by Charles Jay
After the Plaster of Paris is taken away, I’m not sure what Antonio Margarito really has left. You couldn’t like what you saw from him when he fought Manny Pacquiao, and that’s the only fight he’s had in the last eighteen months. is there any evidence that Margarito isn’t a shot fighter? Part of me wonders if this rematch with Miguel Cotto tonight isn’t simply a matter of “payday time” the way it was with Pacquiao.
My personal feeling is that this is Cotto’s fight to win, and the odds, where Cotto is a 2/1 favorite or more, may not sufficiently reflect that.
Photo: Chris Farina/Top Rank
However, Cotto’s got to fight the right way to get it done.
The first time, as you know, much of his time was dedicated to circling the ring and moving away while Margarito pursued him. This was the formula for eventual disaster, despite him being able to convince the HBO announcers that he had suddenly become a “boxer,” as if that’s the kind of thing guys can transform themselves into from one fight to the next.
Or that such an approach was even good for him.
For a guy like Cotto, who hits with authority, that was a retreat. Yes, he was scoring points for a healthy portion of the fight, but every minute he continued with that plan, the closer he was getting to a bad ending.
That kind of style practically invites Margarito to stalk him, which is exactly what he wants to do. And the effect of it was to allow Margarito to wear him down. Maybe I was just a lucky guesser, but to me it just looked like a matter of time. Cotto was just making it too easy the first time around.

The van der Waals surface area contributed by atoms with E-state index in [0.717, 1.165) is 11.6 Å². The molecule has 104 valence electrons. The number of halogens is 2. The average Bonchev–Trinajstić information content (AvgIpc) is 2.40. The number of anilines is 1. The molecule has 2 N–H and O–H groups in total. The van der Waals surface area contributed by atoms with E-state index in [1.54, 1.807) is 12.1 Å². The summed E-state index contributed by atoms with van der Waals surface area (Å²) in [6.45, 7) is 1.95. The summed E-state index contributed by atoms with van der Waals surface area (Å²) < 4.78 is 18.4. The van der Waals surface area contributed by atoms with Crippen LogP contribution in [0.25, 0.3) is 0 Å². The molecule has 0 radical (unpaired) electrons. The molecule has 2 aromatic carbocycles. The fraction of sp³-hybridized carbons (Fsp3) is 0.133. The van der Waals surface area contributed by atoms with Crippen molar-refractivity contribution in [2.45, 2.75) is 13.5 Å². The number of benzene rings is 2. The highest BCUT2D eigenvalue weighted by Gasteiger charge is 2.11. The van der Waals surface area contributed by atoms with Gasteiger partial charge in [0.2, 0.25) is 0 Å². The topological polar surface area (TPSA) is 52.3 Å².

The bicycle is not right for Cotto and never has been. In fact, it’s a sign of trouble. It’s just unnatural. He’s not a slick boxer and mover, but someone who is more at home being aggressive, coming forward and giving himself an opportunity to dig that left hook into his opponent’s body.
By the same token, it’s a mistake to just wade in.
He’s going to find success somewhere in the middle.
That’s also what I took from my discussion with Emanuel Steward, who was working with Cotto at the time, before the fight with Ricardo Mayorga.
Steward understood that Cotto couldn’t run away from opponents. It was just counter-productive. But he couldn’t just stand there either.
What he’s got to do, and what Steward had advocated for him, is move in and out, landing combinations and then establishing his distance so that Margarito doesn’t have the opportunity to land counterpunches. He needs to keep the fight near ring center, and isn’t doing himself any favors by moving around near the ropes. That would just let Margarito, who is slow and plodding, gather momentum by coming forward.
With an edge in speed, Cotto is fully capable of carrying out that kind of game plan. But I’m thinking that if he gets nailed early by his opponent, he’s going to revert back to “hyper-movement.”
And if that is what happens, he better hope that Margarito is indeed a shot fighter.